President Trump on Wednesday named Vice President Mike Pence, whose career has included spreading misinformation about condom use and fueling the worst HIV outbreak in his state’s history, to lead the government response to the coronavirus.
“I’m going to be putting our vice president, Mike Pence, in charge. And Mike will be working with the professionals,” Trump said during a rare appearance in the White House briefing room.
“Mike is going to be in charge, and Mike will report back to me,” he added. “But he’s got a certain talent for this.”
Trump’s decision to make Pence the point person represented an effort to bolster public confidence about his administration’s response to the virus, which has spread quickly across the globe.
Trump announces that Mike Pence will be his coronavirus czar pic.twitter.com/ika9XERoRo
— Aaron Rupar (@atrupar) February 26, 2020
In 2015, when Pence was governor of Indiana, his cuts to public health funding and reluctance to sign off on needle exchanges contributed to a terrifying local HIV outbreak that resulted in nearly 200 people contracting the virus, reports the HuffPost.
Pence laid the groundwork for the outbreak as a congressman in 2011, when the House passed his amendment to defund Planned Parenthood. That led to the 2013 closure of the lone Planned Parenthood clinic in Scott County, Indiana, which was the area’s only HIV testing center. By early 2015, local health officials were reporting a spike in HIV cases linked to intravenous prescription opioid use. At the height of the outbreak, 20 new cases of HIV were being diagnosed every week.
Pence, who became governor in 2013, ignored pleas by local, state and federal health officials to lift the state’s ban on needle exchanges. He said he was morally opposed to needle exchanges because he believed they supported drug abuse, which is not true.
After more than two months had passed since the outbreak was detected ― and after opting for prayer instead of action ― Pence finally allowed for a temporary needle exchange program in Scott County. The HIV cases eventually slowed.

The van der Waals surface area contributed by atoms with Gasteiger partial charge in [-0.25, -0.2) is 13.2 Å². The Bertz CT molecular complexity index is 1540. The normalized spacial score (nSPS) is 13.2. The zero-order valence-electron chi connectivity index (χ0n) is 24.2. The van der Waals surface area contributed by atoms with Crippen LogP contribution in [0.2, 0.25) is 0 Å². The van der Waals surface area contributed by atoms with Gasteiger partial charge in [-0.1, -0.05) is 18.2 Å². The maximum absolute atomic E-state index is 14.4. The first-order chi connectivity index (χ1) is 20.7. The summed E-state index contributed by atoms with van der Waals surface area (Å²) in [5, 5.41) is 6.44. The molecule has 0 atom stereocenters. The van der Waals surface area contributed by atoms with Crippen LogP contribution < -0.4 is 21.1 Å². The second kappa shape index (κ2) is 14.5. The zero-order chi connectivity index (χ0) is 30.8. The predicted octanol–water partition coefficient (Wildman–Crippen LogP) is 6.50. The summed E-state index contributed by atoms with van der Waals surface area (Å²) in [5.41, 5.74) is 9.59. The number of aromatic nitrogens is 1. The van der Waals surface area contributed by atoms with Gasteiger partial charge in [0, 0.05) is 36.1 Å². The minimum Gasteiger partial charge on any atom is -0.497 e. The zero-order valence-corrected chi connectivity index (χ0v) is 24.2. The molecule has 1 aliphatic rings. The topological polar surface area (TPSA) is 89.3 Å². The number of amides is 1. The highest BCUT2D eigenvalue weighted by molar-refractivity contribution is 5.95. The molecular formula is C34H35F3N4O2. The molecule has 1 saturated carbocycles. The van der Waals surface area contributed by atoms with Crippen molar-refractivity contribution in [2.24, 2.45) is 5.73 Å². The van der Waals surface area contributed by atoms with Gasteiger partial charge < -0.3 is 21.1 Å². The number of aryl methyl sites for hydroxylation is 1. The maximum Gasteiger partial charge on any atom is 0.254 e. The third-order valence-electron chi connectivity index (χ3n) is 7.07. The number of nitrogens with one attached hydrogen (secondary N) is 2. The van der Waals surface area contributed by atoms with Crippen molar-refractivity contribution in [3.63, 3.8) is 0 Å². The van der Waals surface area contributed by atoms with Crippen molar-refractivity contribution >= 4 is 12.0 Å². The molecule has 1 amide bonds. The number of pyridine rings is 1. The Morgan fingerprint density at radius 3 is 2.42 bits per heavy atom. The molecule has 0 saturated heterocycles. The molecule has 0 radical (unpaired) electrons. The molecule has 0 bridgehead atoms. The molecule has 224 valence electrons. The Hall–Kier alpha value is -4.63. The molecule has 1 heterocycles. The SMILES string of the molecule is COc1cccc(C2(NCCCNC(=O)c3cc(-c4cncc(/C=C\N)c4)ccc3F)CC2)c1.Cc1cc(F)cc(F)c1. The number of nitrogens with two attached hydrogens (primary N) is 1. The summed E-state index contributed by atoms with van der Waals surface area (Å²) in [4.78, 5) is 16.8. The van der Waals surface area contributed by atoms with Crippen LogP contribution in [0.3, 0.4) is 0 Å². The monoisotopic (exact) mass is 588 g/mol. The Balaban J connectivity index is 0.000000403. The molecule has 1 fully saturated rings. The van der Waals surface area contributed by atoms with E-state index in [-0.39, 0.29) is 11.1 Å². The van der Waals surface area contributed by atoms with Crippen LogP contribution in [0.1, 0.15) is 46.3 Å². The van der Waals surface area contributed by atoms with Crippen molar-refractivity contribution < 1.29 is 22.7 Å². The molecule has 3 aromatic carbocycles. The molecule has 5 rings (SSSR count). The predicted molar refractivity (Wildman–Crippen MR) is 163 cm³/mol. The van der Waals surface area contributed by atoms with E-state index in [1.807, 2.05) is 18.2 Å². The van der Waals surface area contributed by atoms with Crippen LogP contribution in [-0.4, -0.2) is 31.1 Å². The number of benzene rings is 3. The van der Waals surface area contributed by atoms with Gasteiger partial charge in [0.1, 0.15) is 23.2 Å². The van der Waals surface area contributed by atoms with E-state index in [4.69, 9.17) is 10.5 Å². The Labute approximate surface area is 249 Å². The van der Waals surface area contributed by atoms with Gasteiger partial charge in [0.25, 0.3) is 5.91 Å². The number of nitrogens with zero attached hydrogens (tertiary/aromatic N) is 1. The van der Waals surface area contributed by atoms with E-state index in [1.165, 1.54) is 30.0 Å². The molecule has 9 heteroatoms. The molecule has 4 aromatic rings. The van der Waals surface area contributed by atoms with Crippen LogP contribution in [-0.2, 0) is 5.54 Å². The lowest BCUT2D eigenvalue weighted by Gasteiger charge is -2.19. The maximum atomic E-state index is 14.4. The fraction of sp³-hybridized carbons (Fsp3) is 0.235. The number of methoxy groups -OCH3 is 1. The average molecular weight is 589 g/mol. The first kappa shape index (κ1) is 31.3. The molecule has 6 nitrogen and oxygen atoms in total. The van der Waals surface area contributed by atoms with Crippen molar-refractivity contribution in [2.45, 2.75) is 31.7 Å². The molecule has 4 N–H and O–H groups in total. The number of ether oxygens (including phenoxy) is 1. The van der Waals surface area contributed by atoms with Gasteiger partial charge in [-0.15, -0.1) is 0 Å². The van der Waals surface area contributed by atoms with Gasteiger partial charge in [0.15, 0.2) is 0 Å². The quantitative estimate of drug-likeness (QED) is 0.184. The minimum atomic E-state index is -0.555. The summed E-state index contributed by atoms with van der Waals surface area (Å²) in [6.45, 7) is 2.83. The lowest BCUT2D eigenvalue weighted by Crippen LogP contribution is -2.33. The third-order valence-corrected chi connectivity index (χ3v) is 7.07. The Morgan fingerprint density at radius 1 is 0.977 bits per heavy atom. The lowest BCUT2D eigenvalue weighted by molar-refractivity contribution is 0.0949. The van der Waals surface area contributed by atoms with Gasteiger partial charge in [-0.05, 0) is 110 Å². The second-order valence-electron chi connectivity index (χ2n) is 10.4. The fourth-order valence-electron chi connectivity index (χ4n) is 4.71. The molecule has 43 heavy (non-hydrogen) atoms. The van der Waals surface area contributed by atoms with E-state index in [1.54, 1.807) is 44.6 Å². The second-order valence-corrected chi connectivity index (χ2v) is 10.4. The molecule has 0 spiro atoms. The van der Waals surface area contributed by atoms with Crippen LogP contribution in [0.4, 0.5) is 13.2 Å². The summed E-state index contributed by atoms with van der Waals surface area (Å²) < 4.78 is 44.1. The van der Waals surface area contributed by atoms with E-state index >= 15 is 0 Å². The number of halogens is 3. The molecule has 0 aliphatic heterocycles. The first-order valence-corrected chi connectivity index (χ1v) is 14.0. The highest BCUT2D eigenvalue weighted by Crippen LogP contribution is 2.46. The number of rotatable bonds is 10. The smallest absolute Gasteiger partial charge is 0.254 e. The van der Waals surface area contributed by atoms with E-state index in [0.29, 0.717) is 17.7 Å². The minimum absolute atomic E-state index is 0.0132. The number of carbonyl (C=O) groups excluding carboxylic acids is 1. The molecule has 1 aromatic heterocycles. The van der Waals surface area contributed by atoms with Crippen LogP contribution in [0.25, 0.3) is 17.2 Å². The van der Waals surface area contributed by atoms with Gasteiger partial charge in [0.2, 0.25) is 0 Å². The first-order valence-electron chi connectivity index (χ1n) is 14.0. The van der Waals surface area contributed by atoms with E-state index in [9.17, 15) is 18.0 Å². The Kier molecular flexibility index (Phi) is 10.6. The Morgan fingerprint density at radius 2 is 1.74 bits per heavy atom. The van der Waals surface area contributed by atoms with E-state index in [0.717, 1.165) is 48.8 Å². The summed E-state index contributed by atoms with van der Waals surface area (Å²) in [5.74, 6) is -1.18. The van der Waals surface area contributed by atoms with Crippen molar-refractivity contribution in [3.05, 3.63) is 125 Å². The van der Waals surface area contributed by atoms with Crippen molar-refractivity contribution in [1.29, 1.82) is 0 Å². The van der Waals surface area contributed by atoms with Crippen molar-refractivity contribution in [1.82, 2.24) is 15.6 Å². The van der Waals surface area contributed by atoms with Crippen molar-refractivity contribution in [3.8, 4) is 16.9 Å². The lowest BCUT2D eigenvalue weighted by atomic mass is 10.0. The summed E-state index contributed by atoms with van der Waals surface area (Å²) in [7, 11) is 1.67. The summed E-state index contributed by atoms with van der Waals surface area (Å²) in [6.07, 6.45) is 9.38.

In 2002, Pence criticized then-Secretary of State Colin Powell for advising young people to use condoms during sex. Pence argued that condoms don’t prevent STDs and actually threaten people’s lives.
“Colin Powell had an opportunity here to reaffirm this president’s commitment to abstinence as the best choice for our young people … and so I think it’s very sad,” he told CNN’s Wolf Blitzer. ”The other part is that, frankly, condoms are a very, very poor protection against sexually transmitted diseases, and in that sense, Wolf, this was ― the secretary of state maybe inadvertently misleading millions of young people and endangering lives.”
In a 2000 op-ed, posted on his personal webpage and unearthed by BuzzFeed’s Andrew Kaczynski, Pence declared, “Smoking does not kill”:
Pence wrote: “Time for a quick reality check. Despite the hysteria from the political class and the media, smoking doesn’t kill. In fact, 2 out of every three smokers does not die from a smoking related illness and 9 out of ten smokers do not contract lung cancer. This is not to say that smoking is good for you… news flash: smoking is not good for you. If you are reading this article through the blue haze of cigarette smoke you should quit.”